[ANN] PyTables (A Hierarchical Database) 1.2.2 is out
=========================== Announcing PyTables 1.2.2 ===========================
This is a maintenance version. Some important improvements and bug fixes has been addressed in it.
Go to the PyTables web site for downloading the beast: http://pytables.sourceforge.net/
or keep reading for more info about the new features and bugs fixed in this version.
Changes more in depth =====================
- Multidimensional arrays of strings are now supported as node attributes. They just need to be wrapped into ``CharArray`` objects (see the ``numarray.strings`` module).
- The limit of 512 KB for row sizes in tables has been removed. Now, there is no limit in the row size.
- When using table row iterators in non-iterator contexts, a warning is issued recommending the users to use them in iterator contexts. Before, when these iterators were used, it was printed a regular record get from an arbitrary place of the memory, giving a non-sense record as a result.
- Compression libraries are now dynamically loaded as different extension modules, so there is no longer need for producing several binary packages supporting different sets of compressors.
- Solved a leak that exposed when reading VLArray data. The problem was due to the usage of different heaps (C and Python) of memory. Thanks to Russel Howe to report this and to provide an initial patch.
- Time datatypes are non-portable between big-endian and little-endian architectures. This is ultimately a consequence of an HDF5 limitation. See SF bug #1234709 for more info.
- Please, see RELEASE-NOTES.txt file.
Important notes for Windows users =================================
If you are willing to use PyTables with Python 2.4 in Windows platforms, you will need to get the HDF5 library compiled for MSVC 7.1, aka .NET 2003. It can be found at: ftp://ftp.ncsa.uiuc.edu/HDF/HDF5/current/bin/windows/5-165-win-net.ZIP
Users of Python 2.3 on Windows will have to download the version of HDF5 compiled with MSVC 6.0 available in: ftp://ftp.ncsa.uiuc.edu/HDF/HDF5/current/bin/windows/5-165-win.ZIP
Also, note that support for the UCL compressor has not been added in the binary build of PyTables for Windows because of memory problems (perhaps some bad interaction between UCL and something else). Eventually, UCL support might be dropped in the future, so, please, refrain to create datasets compressed with it.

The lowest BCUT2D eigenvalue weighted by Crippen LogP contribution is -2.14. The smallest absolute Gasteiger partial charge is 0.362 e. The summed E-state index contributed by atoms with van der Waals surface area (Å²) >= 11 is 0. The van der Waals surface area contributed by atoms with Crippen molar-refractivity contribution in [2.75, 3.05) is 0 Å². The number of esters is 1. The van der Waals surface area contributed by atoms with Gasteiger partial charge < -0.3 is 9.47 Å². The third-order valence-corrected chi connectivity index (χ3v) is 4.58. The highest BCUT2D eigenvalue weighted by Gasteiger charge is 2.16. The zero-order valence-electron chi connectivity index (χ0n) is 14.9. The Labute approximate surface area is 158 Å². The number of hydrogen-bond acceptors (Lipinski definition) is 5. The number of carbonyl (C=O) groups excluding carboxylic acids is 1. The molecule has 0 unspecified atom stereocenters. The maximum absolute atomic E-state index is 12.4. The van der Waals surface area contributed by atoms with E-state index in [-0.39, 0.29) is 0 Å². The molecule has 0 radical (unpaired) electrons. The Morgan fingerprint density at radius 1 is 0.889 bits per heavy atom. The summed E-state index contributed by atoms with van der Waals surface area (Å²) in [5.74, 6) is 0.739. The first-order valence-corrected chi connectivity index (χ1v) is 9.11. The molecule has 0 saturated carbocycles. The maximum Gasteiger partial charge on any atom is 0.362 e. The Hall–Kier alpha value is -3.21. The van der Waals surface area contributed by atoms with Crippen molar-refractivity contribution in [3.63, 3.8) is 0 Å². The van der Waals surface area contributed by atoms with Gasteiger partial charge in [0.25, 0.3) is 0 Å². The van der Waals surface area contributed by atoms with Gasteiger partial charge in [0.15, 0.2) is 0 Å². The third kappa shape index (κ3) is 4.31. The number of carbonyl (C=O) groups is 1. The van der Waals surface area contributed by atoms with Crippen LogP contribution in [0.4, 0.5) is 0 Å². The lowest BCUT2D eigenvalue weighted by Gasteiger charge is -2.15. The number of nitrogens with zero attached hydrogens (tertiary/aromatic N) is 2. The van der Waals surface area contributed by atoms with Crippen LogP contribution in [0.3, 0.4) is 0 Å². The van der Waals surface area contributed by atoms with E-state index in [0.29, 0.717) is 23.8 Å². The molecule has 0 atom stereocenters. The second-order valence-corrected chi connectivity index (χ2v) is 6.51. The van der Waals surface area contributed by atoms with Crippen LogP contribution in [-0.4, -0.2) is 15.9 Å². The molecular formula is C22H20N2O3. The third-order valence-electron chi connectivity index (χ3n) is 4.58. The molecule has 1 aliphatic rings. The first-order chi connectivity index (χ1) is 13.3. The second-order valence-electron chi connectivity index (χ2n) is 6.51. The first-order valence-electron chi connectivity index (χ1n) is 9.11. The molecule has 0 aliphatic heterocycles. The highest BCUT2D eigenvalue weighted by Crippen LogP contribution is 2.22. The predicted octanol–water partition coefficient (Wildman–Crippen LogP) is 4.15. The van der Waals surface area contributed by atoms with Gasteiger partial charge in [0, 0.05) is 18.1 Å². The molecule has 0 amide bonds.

What it is ==========
**PyTables** is a package for managing hierarchical datasets and designed to efficiently cope with extremely large amounts of data (with support for full 64-bit file addressing). It features an object-oriented interface that, combined with C extensions for the performance-critical parts of the code, makes it a very easy-to-use tool for high performance data storage and retrieval.
PyTables runs on top of the HDF5 library and numarray (Numeric is also supported and NumPy support is coming along) package for achieving maximum throughput and convenient use.
Besides, PyTables I/O for table objects is buffered, implemented in C and carefully tuned so that you can reach much better performance with PyTables than with your own home-grown wrappings to the HDF5 library. PyTables sports indexing capabilities as well, allowing doing selections in tables exceeding one billion of rows in just seconds.
This version has been extensively checked on quite a few platforms, like Linux on Intel32 (Pentium), Win on Intel32 (Pentium), Linux on Intel64 (Itanium2), FreeBSD on AMD64 (Opteron), Linux on PowerPC and MacOSX on PowerPC. For other platforms, chances are that the code can be easily compiled and run without further issues. Please, contact us in case you are experiencing problems.
Go to the PyTables web site for more details:
About the HDF5 library:
To know more about the company behind the PyTables development, see:
Thanks to various the users who provided feature improvements, patches, bug reports, support and suggestions. See THANKS file in distribution package for a (incomplete) list of contributors. Many thanks also to SourceForge who have helped to make and distribute this package! And last but not least, a big thank you to THG (http://www.hdfgroup.org/) for sponsoring many of the new features recently introduced in PyTables.
Share your experience =====================
Let us know of any bugs, suggestions, gripes, kudos, etc. you may have.
-- The PyTables Team